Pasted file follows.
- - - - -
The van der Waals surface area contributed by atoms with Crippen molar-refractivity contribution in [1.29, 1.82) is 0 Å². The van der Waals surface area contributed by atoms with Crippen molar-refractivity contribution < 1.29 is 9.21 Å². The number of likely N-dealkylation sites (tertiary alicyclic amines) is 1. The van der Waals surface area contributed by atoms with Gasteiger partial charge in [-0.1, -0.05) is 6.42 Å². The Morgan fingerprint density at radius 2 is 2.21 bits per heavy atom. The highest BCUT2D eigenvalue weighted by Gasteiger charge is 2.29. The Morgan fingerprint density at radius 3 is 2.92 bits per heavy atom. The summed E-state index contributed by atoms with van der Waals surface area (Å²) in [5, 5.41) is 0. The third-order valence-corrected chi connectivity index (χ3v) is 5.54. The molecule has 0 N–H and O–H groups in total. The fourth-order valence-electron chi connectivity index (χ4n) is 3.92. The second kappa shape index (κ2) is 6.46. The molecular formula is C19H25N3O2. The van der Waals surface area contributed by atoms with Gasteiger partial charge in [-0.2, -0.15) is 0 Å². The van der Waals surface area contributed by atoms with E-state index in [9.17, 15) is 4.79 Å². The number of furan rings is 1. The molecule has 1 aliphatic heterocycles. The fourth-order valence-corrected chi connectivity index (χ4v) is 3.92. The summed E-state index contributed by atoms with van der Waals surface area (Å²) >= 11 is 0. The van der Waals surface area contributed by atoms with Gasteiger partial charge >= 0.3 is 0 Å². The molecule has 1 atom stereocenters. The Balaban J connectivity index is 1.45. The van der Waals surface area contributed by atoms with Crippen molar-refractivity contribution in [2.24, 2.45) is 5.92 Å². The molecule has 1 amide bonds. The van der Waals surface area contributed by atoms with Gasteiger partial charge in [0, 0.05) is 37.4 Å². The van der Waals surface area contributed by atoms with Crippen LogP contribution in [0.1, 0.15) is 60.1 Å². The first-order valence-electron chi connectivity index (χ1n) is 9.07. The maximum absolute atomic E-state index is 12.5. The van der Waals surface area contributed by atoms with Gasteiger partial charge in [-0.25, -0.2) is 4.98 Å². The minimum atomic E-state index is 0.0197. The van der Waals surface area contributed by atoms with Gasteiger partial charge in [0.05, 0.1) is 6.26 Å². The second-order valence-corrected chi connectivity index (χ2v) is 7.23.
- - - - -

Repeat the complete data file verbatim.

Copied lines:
The van der Waals surface area contributed by atoms with Crippen molar-refractivity contribution in [1.29, 1.82) is 0 Å². The van der Waals surface area contributed by atoms with Crippen molar-refractivity contribution < 1.29 is 9.21 Å². The number of likely N-dealkylation sites (tertiary alicyclic amines) is 1. The van der Waals surface area contributed by atoms with Gasteiger partial charge in [-0.1, -0.05) is 6.42 Å². The Morgan fingerprint density at radius 2 is 2.21 bits per heavy atom. The highest BCUT2D eigenvalue weighted by Gasteiger charge is 2.29. The Morgan fingerprint density at radius 3 is 2.92 bits per heavy atom. The summed E-state index contributed by atoms with van der Waals surface area (Å²) in [5, 5.41) is 0. The third-order valence-corrected chi connectivity index (χ3v) is 5.54. The molecule has 0 N–H and O–H groups in total. The fourth-order valence-electron chi connectivity index (χ4n) is 3.92. The second kappa shape index (κ2) is 6.46. The molecular formula is C19H25N3O2. The van der Waals surface area contributed by atoms with Gasteiger partial charge in [-0.2, -0.15) is 0 Å². The van der Waals surface area contributed by atoms with E-state index in [9.17, 15) is 4.79 Å². The number of furan rings is 1. The molecule has 1 aliphatic heterocycles. The fourth-order valence-corrected chi connectivity index (χ4v) is 3.92. The summed E-state index contributed by atoms with van der Waals surface area (Å²) >= 11 is 0. The van der Waals surface area contributed by atoms with Gasteiger partial charge >= 0.3 is 0 Å². The molecule has 1 atom stereocenters. The Balaban J connectivity index is 1.45. The van der Waals surface area contributed by atoms with Crippen molar-refractivity contribution in [2.24, 2.45) is 5.92 Å². The molecule has 1 amide bonds. The van der Waals surface area contributed by atoms with Gasteiger partial charge in [0, 0.05) is 37.4 Å². The van der Waals surface area contributed by atoms with Crippen LogP contribution in [0.1, 0.15) is 60.1 Å². The first-order valence-electron chi connectivity index (χ1n) is 9.07. The maximum absolute atomic E-state index is 12.5. The van der Waals surface area contributed by atoms with Gasteiger partial charge in [-0.25, -0.2) is 4.98 Å². The minimum atomic E-state index is 0.0197. The van der Waals surface area contributed by atoms with Gasteiger partial charge in [0.05, 0.1) is 6.26 Å². The second-order valence-corrected chi connectivity index (χ2v) is 7.23.